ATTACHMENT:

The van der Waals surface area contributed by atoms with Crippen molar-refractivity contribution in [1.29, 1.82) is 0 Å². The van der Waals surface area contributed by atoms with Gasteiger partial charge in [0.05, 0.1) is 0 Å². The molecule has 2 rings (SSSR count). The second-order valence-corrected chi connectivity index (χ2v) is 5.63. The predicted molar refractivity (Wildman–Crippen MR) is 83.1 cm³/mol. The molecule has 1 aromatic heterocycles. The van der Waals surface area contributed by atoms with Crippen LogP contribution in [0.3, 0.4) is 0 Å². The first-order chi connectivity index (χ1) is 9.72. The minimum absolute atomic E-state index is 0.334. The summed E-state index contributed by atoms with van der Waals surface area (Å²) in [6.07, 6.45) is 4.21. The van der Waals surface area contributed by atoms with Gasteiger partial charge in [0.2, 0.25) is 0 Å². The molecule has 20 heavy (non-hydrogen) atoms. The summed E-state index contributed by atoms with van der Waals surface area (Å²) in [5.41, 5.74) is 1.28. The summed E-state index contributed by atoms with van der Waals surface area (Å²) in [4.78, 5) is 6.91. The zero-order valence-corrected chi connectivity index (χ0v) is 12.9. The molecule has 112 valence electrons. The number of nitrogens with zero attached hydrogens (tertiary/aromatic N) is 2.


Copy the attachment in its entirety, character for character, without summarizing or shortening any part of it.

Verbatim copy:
The van der Waals surface area contributed by atoms with Crippen molar-refractivity contribution in [1.29, 1.82) is 0 Å². The van der Waals surface area contributed by atoms with Gasteiger partial charge in [0.05, 0.1) is 0 Å². The molecule has 2 rings (SSSR count). The second-order valence-corrected chi connectivity index (χ2v) is 5.63. The predicted molar refractivity (Wildman–Crippen MR) is 83.1 cm³/mol. The molecule has 1 aromatic heterocycles. The van der Waals surface area contributed by atoms with Crippen LogP contribution in [0.3, 0.4) is 0 Å². The first-order chi connectivity index (χ1) is 9.72. The minimum absolute atomic E-state index is 0.334. The summed E-state index contributed by atoms with van der Waals surface area (Å²) in [6.07, 6.45) is 4.21. The van der Waals surface area contributed by atoms with Gasteiger partial charge in [0.2, 0.25) is 0 Å². The molecule has 20 heavy (non-hydrogen) atoms. The summed E-state index contributed by atoms with van der Waals surface area (Å²) in [5.41, 5.74) is 1.28. The summed E-state index contributed by atoms with van der Waals surface area (Å²) in [4.78, 5) is 6.91. The zero-order valence-corrected chi connectivity index (χ0v) is 12.9. The molecule has 112 valence electrons. The number of nitrogens with zero attached hydrogens (tertiary/aromatic N) is 2.